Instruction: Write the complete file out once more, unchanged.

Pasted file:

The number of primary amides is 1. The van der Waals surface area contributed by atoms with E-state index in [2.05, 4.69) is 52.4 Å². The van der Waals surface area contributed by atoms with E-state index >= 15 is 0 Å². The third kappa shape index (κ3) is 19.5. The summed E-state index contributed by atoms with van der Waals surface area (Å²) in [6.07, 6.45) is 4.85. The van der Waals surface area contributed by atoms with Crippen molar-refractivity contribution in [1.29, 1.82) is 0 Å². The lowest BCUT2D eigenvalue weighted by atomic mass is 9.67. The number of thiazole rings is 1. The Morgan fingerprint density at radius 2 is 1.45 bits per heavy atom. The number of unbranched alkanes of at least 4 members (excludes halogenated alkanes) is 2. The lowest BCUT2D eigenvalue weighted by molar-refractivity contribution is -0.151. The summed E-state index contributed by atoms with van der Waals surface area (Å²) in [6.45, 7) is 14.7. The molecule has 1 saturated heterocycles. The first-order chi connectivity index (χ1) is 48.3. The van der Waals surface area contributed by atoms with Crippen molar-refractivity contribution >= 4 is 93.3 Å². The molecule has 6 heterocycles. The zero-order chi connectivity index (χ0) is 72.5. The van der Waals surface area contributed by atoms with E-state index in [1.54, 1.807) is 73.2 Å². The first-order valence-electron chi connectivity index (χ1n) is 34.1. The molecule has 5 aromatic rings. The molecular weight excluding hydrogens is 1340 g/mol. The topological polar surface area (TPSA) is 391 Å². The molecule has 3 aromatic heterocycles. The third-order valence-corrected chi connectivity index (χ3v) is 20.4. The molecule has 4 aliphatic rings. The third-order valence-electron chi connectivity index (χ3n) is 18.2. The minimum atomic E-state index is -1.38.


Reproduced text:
The number of primary amides is 1. The van der Waals surface area contributed by atoms with E-state index in [2.05, 4.69) is 52.4 Å². The van der Waals surface area contributed by atoms with E-state index >= 15 is 0 Å². The third kappa shape index (κ3) is 19.5. The summed E-state index contributed by atoms with van der Waals surface area (Å²) in [6.07, 6.45) is 4.85. The van der Waals surface area contributed by atoms with Crippen molar-refractivity contribution in [1.29, 1.82) is 0 Å². The lowest BCUT2D eigenvalue weighted by atomic mass is 9.67. The number of thiazole rings is 1. The Morgan fingerprint density at radius 2 is 1.45 bits per heavy atom. The number of unbranched alkanes of at least 4 members (excludes halogenated alkanes) is 2. The lowest BCUT2D eigenvalue weighted by molar-refractivity contribution is -0.151. The summed E-state index contributed by atoms with van der Waals surface area (Å²) in [6.45, 7) is 14.7. The molecule has 1 saturated heterocycles. The first-order chi connectivity index (χ1) is 48.3. The van der Waals surface area contributed by atoms with Crippen molar-refractivity contribution >= 4 is 93.3 Å². The molecule has 6 heterocycles. The zero-order chi connectivity index (χ0) is 72.5. The van der Waals surface area contributed by atoms with E-state index in [1.54, 1.807) is 73.2 Å². The first-order valence-electron chi connectivity index (χ1n) is 34.1. The molecule has 5 aromatic rings. The molecular weight excluding hydrogens is 1340 g/mol. The topological polar surface area (TPSA) is 391 Å². The molecule has 3 aromatic heterocycles. The third-order valence-corrected chi connectivity index (χ3v) is 20.4. The molecule has 4 aliphatic rings. The third-order valence-electron chi connectivity index (χ3n) is 18.2. The minimum atomic E-state index is -1.38.